'Geek' was an insult, became praise and is now a reason for Best Buy to sue you

Threatening priest shows Best Buy is a little too aggressive defending 'Geek Squad' trademark

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During most of human history being a geek was not a good thing. Galileo was almost burned at the stake for it.

Leonardo had to distract patrons with elaborate graffiti on the walls of their dining rooms and science-fictiony weapons that could never work but impressed his patrons, whose judgment was undoubtedly impaired, judging by the way they pimped up wearing codpieces and giant lace ruffles.

[Also see: 15 Fictional Heroes of Geek]

Even Einstein (who should have had plenty of badass cred for figuring out how to blow up the world) had to look like a goofball in photos and pretend to take an interest in baseball to keep members of the Idiocracy from beating him up in the hall between meetings with the president.

Sometime in the late '90s, when lots of people seemed to be getting rich building web sites offering to sell – for a discount and delay of a week in shipping – things you could buy for 10 cents more and a walk to the corner store, geekery became cool.

Then Best Buy added it to the name of their on-site idiot-support service – the Geek Squad, which drives around in specially painted VW Beetles doing housecalls to explain to the Titans of Suburbia why their computers and flat-screen TVs both go off when you kick out the power cord. (Plugging the cord back in costs extra due to insurance requirements and the decision to leave complex repairs like that out of the otherwise worth-every-wasted-penny service plans BB tries to sell for every TV, laptop and AA battery it sells.)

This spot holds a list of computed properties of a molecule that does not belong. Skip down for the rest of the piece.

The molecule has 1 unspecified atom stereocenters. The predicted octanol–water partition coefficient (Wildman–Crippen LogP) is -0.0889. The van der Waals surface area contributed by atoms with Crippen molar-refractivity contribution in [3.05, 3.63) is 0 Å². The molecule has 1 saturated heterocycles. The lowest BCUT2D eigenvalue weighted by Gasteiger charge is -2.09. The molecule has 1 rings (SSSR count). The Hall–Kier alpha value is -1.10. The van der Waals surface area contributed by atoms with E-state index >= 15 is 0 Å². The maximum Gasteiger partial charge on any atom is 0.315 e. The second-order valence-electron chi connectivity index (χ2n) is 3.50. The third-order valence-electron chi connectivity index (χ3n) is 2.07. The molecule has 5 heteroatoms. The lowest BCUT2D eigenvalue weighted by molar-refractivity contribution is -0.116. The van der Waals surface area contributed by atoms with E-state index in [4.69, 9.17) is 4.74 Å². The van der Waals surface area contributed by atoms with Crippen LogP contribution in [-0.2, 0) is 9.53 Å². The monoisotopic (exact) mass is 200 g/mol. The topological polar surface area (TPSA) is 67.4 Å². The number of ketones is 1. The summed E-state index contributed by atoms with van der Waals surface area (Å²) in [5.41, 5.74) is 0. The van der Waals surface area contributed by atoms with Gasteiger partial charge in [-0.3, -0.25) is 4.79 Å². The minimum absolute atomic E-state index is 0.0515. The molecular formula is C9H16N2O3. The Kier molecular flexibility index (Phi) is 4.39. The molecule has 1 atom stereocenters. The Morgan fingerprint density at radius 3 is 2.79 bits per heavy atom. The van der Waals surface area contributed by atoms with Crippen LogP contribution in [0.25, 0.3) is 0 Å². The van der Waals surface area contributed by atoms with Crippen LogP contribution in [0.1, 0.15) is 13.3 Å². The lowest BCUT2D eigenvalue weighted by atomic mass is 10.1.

Now 'geek' is so widely accepted and, apparently, valuable, that Best Buy is suing other companies for daring to use the word geek in names like Rent a Geek, Geek Rescue and Speak With A Geek.

It even went after a Wisconsin priest who decided to market either his services or God's (it wasn't real clear who would be handling the service-fulfillment end of the SLA) by painting "God Squad" on his VW Beetle.

"They're using their size to bully people around," according to a WSJ story quoting Dan Bates, a 28-year-old networking professional and veteran World of Warcraft computer gamer. "It makes them look a bit desperate."

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